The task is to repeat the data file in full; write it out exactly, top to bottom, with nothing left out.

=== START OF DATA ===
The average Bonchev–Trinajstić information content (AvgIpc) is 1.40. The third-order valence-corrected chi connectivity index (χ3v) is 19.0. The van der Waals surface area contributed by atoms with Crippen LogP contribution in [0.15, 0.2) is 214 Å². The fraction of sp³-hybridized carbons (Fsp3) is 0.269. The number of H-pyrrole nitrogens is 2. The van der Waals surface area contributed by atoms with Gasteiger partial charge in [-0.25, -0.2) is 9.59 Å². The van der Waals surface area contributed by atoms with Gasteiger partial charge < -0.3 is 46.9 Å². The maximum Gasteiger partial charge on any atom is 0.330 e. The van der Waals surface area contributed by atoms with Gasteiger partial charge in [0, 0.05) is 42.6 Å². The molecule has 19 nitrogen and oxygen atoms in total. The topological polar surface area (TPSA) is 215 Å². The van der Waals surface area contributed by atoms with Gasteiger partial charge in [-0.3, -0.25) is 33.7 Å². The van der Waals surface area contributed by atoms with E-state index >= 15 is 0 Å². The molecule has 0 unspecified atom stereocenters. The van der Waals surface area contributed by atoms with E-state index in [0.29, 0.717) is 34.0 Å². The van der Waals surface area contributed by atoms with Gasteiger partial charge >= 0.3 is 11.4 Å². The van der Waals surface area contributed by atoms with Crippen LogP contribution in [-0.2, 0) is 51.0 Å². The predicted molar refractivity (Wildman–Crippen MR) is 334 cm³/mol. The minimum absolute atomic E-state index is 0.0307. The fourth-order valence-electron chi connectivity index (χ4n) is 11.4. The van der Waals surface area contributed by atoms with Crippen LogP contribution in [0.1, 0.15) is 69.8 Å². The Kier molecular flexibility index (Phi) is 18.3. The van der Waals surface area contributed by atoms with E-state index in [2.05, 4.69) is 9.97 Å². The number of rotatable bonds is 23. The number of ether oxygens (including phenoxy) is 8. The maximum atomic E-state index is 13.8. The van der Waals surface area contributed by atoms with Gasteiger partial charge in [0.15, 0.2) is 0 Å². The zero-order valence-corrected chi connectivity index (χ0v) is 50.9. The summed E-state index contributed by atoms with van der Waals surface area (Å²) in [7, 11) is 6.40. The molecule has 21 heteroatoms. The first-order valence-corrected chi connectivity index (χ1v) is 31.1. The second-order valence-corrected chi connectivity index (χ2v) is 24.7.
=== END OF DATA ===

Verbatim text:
The average Bonchev–Trinajstić information content (AvgIpc) is 1.40. The third-order valence-corrected chi connectivity index (χ3v) is 19.0. The van der Waals surface area contributed by atoms with Crippen LogP contribution in [0.15, 0.2) is 214 Å². The fraction of sp³-hybridized carbons (Fsp3) is 0.269. The number of H-pyrrole nitrogens is 2. The van der Waals surface area contributed by atoms with Gasteiger partial charge in [-0.25, -0.2) is 9.59 Å². The van der Waals surface area contributed by atoms with Gasteiger partial charge < -0.3 is 46.9 Å². The maximum Gasteiger partial charge on any atom is 0.330 e. The van der Waals surface area contributed by atoms with Gasteiger partial charge in [0, 0.05) is 42.6 Å². The molecule has 19 nitrogen and oxygen atoms in total. The topological polar surface area (TPSA) is 215 Å². The van der Waals surface area contributed by atoms with Gasteiger partial charge in [-0.3, -0.25) is 33.7 Å². The van der Waals surface area contributed by atoms with E-state index >= 15 is 0 Å². The molecule has 0 unspecified atom stereocenters. The van der Waals surface area contributed by atoms with E-state index in [0.29, 0.717) is 34.0 Å². The van der Waals surface area contributed by atoms with Gasteiger partial charge >= 0.3 is 11.4 Å². The van der Waals surface area contributed by atoms with Crippen LogP contribution in [-0.2, 0) is 51.0 Å². The predicted molar refractivity (Wildman–Crippen MR) is 334 cm³/mol. The minimum absolute atomic E-state index is 0.0307. The fourth-order valence-electron chi connectivity index (χ4n) is 11.4. The van der Waals surface area contributed by atoms with Crippen LogP contribution in [0.1, 0.15) is 69.8 Å². The Kier molecular flexibility index (Phi) is 18.3. The van der Waals surface area contributed by atoms with E-state index in [2.05, 4.69) is 9.97 Å². The number of rotatable bonds is 23. The number of ether oxygens (including phenoxy) is 8. The maximum atomic E-state index is 13.8. The van der Waals surface area contributed by atoms with Gasteiger partial charge in [0.15, 0.2) is 0 Å². The zero-order valence-corrected chi connectivity index (χ0v) is 50.9. The summed E-state index contributed by atoms with van der Waals surface area (Å²) in [7, 11) is 6.40. The molecule has 21 heteroatoms. The first-order valence-corrected chi connectivity index (χ1v) is 31.1. The second-order valence-corrected chi connectivity index (χ2v) is 24.7.